Cork had the English Market. Galway has the Galway Market. What will Dublin have?
These two markets so far have been treasures within the two main cities we’ve stayed in during our summer abroad in Ireland. They’ve both been around for hundreds of years, and though many tourists do walk through, they’re still a source of shopping for many locals. I’m writing my final feature story about the Galway Market (hopefully I can stretch it to five pages), after spending time there both Saturday and Sunday.
For our travel writing class, tomorrow a food sketch is due. Here is what I wrote about the crepes that we enjoyed just after discovering the market on Saturday:
Oh, The Crepes.
Chocolate melts down our fingers, leaking out of the crinkly translucent white paper wrapping the crepe. Not too bitter or too sweet, the Belgian milk chocolate chips had been the right choice, balanced by an extra sweetness from the caramelized banana. The slices stuck out from the top, covered in a slightly crisp sugar coating created by sautéing the fruit on the hot crepe plate. Just a drizzle of Bailey’s Irish Cream mixes its creaminess with the melted goodness. The actual organic crepe itself is a dark brown, like a burnt pancake, but it has been pre-made by the crepe master, giving it a sturdier hold than a crepe made on-the-spot.
Oh, the crepe. It instantly vanished the rain from the marketplace, giving us our own sun as Ryann and I stood at the corner of the street, taking turns holding the triangular treat, biting into the corner. Back and forth we went, savoring each bite as the flavors melt on our tongues.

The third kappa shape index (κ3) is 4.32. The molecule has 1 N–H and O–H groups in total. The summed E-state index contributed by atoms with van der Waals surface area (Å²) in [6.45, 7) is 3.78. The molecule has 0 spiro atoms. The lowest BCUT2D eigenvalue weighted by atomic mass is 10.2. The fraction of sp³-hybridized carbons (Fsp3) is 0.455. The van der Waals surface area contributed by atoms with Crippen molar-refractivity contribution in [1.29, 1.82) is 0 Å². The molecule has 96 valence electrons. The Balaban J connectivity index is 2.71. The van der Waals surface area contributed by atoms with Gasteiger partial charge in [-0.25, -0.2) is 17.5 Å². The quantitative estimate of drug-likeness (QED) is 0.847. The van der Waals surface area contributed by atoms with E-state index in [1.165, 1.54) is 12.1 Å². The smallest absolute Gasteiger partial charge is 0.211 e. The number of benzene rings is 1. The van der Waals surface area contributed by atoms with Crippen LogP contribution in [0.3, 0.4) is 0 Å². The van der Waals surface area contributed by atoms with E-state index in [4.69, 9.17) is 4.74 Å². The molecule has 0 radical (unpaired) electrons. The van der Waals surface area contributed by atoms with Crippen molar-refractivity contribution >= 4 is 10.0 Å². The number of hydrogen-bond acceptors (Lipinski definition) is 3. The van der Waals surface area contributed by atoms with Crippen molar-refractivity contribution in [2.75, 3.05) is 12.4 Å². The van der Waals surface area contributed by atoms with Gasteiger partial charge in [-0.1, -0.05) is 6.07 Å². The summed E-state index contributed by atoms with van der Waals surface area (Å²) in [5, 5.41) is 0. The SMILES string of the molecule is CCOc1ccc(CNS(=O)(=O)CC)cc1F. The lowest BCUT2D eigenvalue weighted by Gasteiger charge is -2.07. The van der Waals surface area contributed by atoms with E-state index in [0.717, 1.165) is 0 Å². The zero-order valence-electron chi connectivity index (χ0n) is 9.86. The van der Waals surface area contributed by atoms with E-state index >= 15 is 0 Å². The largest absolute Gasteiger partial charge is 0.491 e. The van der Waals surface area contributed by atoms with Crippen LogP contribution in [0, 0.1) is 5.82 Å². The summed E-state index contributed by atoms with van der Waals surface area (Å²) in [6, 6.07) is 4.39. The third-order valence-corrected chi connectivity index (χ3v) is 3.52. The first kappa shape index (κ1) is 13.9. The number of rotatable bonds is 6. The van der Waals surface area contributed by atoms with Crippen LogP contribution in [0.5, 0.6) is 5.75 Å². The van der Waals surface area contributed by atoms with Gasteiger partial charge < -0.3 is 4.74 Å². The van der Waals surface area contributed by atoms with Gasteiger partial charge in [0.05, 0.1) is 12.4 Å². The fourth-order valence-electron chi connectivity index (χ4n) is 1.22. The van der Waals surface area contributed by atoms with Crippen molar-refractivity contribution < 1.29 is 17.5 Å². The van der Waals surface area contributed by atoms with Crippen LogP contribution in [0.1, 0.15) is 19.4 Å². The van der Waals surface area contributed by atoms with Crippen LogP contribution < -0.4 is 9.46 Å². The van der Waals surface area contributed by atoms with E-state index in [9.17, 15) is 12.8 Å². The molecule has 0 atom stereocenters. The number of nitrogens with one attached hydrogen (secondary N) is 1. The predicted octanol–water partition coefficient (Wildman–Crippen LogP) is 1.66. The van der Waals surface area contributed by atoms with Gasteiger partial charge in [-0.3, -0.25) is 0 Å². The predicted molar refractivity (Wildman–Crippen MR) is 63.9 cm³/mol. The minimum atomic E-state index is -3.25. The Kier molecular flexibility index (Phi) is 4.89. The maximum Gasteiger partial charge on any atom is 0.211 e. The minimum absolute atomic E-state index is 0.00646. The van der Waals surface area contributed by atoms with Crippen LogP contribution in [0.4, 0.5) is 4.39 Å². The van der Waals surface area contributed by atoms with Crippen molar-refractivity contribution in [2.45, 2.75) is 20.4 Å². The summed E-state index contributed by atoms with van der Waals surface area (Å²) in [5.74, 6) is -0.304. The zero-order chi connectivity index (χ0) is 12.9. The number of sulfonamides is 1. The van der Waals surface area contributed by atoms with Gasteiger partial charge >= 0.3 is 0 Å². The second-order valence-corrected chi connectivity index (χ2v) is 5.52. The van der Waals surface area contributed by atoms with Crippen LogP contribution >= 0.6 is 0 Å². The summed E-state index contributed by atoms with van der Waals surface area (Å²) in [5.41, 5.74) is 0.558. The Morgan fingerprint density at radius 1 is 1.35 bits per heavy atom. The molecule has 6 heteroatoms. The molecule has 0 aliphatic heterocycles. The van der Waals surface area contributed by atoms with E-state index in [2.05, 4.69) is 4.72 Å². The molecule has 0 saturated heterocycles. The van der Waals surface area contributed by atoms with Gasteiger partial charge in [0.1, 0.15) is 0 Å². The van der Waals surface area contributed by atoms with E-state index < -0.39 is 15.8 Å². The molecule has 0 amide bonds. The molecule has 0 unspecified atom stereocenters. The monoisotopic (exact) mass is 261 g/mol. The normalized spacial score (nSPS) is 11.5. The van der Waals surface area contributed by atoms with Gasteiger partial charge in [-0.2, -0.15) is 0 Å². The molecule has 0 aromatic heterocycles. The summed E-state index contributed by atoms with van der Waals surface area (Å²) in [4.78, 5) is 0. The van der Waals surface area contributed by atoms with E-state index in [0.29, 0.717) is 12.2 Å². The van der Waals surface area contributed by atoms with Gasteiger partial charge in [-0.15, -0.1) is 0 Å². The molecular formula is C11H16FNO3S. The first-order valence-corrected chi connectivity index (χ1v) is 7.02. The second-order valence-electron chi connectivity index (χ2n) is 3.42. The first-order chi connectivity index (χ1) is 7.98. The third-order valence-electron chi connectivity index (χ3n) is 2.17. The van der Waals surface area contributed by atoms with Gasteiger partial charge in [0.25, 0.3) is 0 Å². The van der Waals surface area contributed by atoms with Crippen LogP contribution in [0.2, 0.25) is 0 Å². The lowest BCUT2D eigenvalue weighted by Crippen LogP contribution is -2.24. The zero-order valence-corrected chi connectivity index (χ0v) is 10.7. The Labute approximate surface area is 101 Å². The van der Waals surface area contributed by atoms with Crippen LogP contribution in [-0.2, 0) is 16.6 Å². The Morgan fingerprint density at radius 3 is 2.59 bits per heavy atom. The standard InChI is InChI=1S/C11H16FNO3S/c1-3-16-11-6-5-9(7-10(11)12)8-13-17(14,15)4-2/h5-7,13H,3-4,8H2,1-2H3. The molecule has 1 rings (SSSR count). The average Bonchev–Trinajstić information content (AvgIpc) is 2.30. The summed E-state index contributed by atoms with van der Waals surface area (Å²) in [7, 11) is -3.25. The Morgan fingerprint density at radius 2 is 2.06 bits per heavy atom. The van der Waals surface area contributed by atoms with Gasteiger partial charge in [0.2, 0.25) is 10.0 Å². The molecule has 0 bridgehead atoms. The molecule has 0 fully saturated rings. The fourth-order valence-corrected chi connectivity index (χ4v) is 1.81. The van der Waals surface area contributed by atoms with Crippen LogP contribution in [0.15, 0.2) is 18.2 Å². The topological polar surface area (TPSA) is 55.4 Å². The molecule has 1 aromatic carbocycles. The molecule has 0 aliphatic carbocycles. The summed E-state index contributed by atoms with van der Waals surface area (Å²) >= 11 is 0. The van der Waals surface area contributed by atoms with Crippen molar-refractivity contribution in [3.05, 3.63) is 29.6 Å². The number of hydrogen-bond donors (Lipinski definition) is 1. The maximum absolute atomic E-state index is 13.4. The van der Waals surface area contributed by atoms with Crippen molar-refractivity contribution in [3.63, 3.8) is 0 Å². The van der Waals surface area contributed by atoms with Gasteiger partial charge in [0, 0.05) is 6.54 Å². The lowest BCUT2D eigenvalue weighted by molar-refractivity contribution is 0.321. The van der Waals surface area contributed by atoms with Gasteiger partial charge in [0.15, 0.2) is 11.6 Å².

It had been raining hard all morning Saturday. But with just 11 days in the city, every one was valuable to me; we weren’t going to get rain get in the way of further exploration. We’d walked up and down Shop Street and the Latin Quarter several times in the past few days, leaving each shop with yet another bag, or taking more photos of the street performers, if they’d let us. Today, colorful tent coverings stood along one of the side streets, beckoning us to investigate.
We talked to the painter who displayed his pieces and prints by others in simply painted wood frames. The blues, purples, and reds stained our fingers as we picked each up to admire. Purchases wrapped in plastic and tucked into our bags, we continued to look at the fruits and vegetables, the fairy shoes, the jewelry, the cheese.
Then, the crepes. Ryann and I knew when we saw the yellow cart painted with a giant red “Yummy Crepes” sign above that we’d have to get at least one, if not more. The sign lists the savoury — ham and cheese; mushrooms and garlic butter; feta, sundried tomatoes and pesto; “big mick” and “veggie mick.” Sweet treats follow: vanilla sugar or cinnamon with butter and lemon, maple syrup, jam, Nutella, the Walter special.